We love this picture, which was presented to us by Tom, who is a client. He drew it and framed it, and it’s now displayed in our Suicide Crisis Centre. It’s very special to us, and we are hugely grateful to Tom for this gift.

Tom Eye Pic Framed

University Internship

Our thanks and best wishes to Carla, from the University of Gloucestershire, who has just completed an internship with Suicide Crisis.

Thank you

Thank you very much indeed to Sainsbury’s, Bath Road, Cheltenham, who have made Suicide Crisis their charity of the year. Wonderful news for our clients and our team.

Gloucestershire Echo article

Scan0038Thank you very much to the Gloucestershire Echo for this article which highlights the number of men accessing our service.

The article explains that the majority of men accessing our service are suicidal as a result of bereavement or relationship break up. A significant proportion of our male clients have said they would not seek help from other sources, including their GP or closest relatives.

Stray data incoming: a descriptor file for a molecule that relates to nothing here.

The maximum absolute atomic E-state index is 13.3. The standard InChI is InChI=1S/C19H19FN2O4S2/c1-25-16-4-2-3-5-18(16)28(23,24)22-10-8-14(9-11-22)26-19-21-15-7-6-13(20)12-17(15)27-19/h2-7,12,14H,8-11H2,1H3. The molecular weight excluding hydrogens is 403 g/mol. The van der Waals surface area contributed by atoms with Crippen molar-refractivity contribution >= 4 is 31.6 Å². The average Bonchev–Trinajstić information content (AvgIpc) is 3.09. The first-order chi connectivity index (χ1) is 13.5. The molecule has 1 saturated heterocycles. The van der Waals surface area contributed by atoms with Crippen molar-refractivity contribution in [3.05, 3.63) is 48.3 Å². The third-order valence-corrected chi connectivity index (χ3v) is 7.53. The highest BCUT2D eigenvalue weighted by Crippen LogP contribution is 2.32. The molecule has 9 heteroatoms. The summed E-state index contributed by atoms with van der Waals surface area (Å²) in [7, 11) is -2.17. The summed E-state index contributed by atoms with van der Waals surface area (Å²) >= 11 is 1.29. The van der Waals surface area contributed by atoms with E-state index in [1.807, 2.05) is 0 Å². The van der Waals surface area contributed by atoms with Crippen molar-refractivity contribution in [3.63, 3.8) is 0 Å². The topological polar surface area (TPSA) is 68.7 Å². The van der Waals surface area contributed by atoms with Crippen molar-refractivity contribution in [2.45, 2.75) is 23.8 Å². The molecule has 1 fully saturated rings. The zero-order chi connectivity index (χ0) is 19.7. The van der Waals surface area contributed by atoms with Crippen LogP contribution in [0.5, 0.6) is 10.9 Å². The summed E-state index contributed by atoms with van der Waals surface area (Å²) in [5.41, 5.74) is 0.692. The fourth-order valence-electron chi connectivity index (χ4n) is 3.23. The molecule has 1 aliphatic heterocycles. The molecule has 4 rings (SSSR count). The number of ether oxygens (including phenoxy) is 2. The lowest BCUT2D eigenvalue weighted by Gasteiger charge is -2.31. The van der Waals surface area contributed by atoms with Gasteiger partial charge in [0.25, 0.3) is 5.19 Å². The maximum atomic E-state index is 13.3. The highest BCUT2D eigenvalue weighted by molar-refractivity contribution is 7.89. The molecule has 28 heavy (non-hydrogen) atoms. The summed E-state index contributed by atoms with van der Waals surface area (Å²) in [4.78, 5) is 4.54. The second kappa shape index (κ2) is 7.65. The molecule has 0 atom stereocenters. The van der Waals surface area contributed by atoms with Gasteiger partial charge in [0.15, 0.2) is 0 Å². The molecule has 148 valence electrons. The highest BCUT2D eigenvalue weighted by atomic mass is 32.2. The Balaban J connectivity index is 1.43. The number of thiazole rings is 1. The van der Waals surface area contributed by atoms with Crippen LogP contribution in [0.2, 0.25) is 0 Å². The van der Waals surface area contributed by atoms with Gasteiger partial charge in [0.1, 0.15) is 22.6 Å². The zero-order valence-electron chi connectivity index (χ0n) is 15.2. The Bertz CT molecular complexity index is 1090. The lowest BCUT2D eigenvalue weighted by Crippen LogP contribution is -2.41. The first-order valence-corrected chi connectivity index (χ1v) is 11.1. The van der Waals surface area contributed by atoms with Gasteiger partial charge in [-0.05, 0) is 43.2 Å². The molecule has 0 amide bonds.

A Client’s Perspective

“What you have set up works. What you are doing and how you do it works. I am still here as proof and I know that without you there is a very good chance that I would not have been.”

Our profound thanks to our client for allowing us to share the content of many weeks of emails he has sent us, in which he documents his journey and the contact he has had with us. He hopes that his experience will encourage other people to seek help.

Men Outnumber Women At Crisis Centre

We are currently seeing more men than women at our Suicide Crisis Centre. We’re being told that it’s because we are seen as completely independent. Our male clients are often reluctant to see their GP or seek help from statutory services – for many reasons.

Men are three times more likely to die by suicide than women and it is often stated that they are less likely to seek help. Our independence (from statutory services) seems to be encouraging men to use our services.